Forgive me, I’m from Jo’burg

2011-10-12 00:00

“FORGIVE me, I’m from Jo’burg.” I think this should preface every conversation I have. You see, we are a weird species and I know we can be a little hard to handle. Some of us are loud and in your face, overconfident and insensitive.

In Johannesburg we have come to expect a certain amount of harshness and brutality in our daily lives. At any loud noise we dive to the floor expecting bullets to fly overhead. Most conversations revolve around crime, who died, who did it, and how pissed off we are. Moaning is a full-time hobby.

We expect good service, think everyone is trying to rip us off and believe implicitly in conspiracy theories. The world is ruled by aliens, the city is about to sink into an acid hole, 2012 is the end of the world … you get the picture.

When we get sick and tired of the daily struggle to find a parking space at the local mall we eventually choose to leave. But relocating out of the crime capital of the world into other parts of the country takes some getting used to. In a sense we really should be taken aside and debriefed, before being released into the “wild”. For some of us it takes years to unwind the tightly sprung coil inside us.

We think the sounds of birds are cellphone ringtones, we think a friendly wave is an invitation to a road-rage duel, we think the carpet of life is about to be ripped out from under us at any moment.

Adapting to a semi-rural life in the midlands is an education. In Johannesburg you have to have a thick skin because an insult is a daily occurrence.

“You having a bad hair day?” and “Howzit dufus,” are common greetings in the office. In this culture you are expected to give as good as you get. But in my 10 months in the midlands I’ve noticed people are a little offended by my calling a spade, well, a spade. They prefer an agricultural farming implement.

People in the midlands are well connected — in a different way. Pedigree applies to people apparently in KwaZulu-Natal. Schools are very important here. It’s all about who you married and where you went to school.

I’m divorced and I went to a very average no-name brand government school — that definitely means I’m NOCD — not our class dahling. Midlands people are all about family. They know all their relatives and keep in touch with them regularly.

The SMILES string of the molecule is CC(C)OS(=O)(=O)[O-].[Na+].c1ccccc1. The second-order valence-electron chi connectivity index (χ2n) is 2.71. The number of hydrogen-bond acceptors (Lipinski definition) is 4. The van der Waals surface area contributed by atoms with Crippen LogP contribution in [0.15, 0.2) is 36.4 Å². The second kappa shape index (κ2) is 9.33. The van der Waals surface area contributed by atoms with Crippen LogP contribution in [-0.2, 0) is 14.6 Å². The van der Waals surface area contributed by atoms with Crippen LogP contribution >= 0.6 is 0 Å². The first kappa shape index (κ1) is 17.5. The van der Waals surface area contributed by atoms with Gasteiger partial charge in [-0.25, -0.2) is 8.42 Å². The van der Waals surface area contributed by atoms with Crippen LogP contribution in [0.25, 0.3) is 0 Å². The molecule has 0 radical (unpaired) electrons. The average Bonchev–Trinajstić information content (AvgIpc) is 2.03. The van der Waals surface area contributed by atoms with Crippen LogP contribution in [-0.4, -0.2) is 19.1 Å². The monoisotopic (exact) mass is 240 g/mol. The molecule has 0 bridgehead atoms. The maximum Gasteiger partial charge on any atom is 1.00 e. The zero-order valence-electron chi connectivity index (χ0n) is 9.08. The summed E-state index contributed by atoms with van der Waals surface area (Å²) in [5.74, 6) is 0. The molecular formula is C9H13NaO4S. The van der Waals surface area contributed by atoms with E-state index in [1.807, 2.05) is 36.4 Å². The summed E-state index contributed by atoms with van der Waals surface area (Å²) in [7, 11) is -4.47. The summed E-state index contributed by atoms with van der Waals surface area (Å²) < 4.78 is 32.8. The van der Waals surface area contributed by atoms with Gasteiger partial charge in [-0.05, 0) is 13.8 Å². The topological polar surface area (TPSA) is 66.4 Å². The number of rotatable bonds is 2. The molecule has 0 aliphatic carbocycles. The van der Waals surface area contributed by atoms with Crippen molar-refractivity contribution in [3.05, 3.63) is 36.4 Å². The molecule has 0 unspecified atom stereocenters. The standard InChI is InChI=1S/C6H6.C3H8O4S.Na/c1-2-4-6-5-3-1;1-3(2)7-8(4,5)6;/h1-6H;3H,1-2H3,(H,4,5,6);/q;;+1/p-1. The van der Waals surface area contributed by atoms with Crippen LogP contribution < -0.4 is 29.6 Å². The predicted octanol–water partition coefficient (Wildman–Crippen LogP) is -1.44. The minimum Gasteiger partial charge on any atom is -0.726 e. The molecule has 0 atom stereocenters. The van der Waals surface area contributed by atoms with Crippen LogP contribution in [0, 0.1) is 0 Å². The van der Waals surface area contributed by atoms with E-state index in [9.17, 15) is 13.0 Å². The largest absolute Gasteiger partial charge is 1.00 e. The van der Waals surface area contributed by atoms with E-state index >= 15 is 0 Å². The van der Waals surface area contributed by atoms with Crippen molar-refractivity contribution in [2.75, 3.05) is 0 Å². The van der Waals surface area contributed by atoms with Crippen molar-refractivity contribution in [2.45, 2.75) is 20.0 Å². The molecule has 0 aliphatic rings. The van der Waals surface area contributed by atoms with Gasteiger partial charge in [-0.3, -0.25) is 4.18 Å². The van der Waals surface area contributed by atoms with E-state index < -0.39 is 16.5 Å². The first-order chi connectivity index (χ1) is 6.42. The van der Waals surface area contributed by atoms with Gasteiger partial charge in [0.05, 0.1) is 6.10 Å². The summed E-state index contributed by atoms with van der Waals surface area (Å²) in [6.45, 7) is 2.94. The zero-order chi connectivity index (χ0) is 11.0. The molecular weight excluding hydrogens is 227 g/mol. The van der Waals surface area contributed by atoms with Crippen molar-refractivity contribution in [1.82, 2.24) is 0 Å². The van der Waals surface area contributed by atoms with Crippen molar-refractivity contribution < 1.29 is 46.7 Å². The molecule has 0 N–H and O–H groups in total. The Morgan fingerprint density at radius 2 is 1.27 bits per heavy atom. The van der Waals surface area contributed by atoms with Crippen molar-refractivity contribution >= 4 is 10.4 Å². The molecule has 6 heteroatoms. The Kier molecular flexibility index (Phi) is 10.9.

In Gauteng shopping is a sport, you max out your credit card and spend time trawling the malls. In the midlands one is expected to sigh before saying: “I’m going to the mall.”

In the midlands people have a strange habit of giving each other nicknames — apparently a boarding-school tradition. Steve is actually Derek, Fudge is a person not a confectionery and Tinks is not a fairy. The proportion of daschunds and Jack Russells in relation to the overall human population in KwaZulu-Natal is alarming.

Only in Howick could a barber shop survive where the haircut is a “one cut fits all”. My son is a casualty of this method. One farmer apparently drives an hour from theBerg for this R50 special — it probably costs more in petrol, but he likes it.

In Jo’burg we are liberal, we are friends with moffies and blacks, fascists, Jews, Portuguese, hippies and the invading workforce of Zimbabweans. It is like a big bag of liquorice all sorts. But in the midlands you have to be careful about which side of the fence you sit on, who you have coffee with and what gardening club you join. Allegiances are very important.

In most parts of Jozi nobody cares who you are, what you do, they’ll tolerate a lot unless you are a Nigerian drug lord. But while on a superficial level we are very friendly, often we don’t know who our neighbours are. Numbers are only swopped at neighbourhood crime-watch meetings. I guess we have trust issues. On the other hand midlands people are hyper-sensitive. They are mortally wounded by any perceived slight on their character or reputation.

In Johannesburg nobody would care, as they would say in their lingo — “take a chill pill”. So, in advance, if I meet you or offend you, and you think I’m odd, well, forgive me I’m from Jo’burg.

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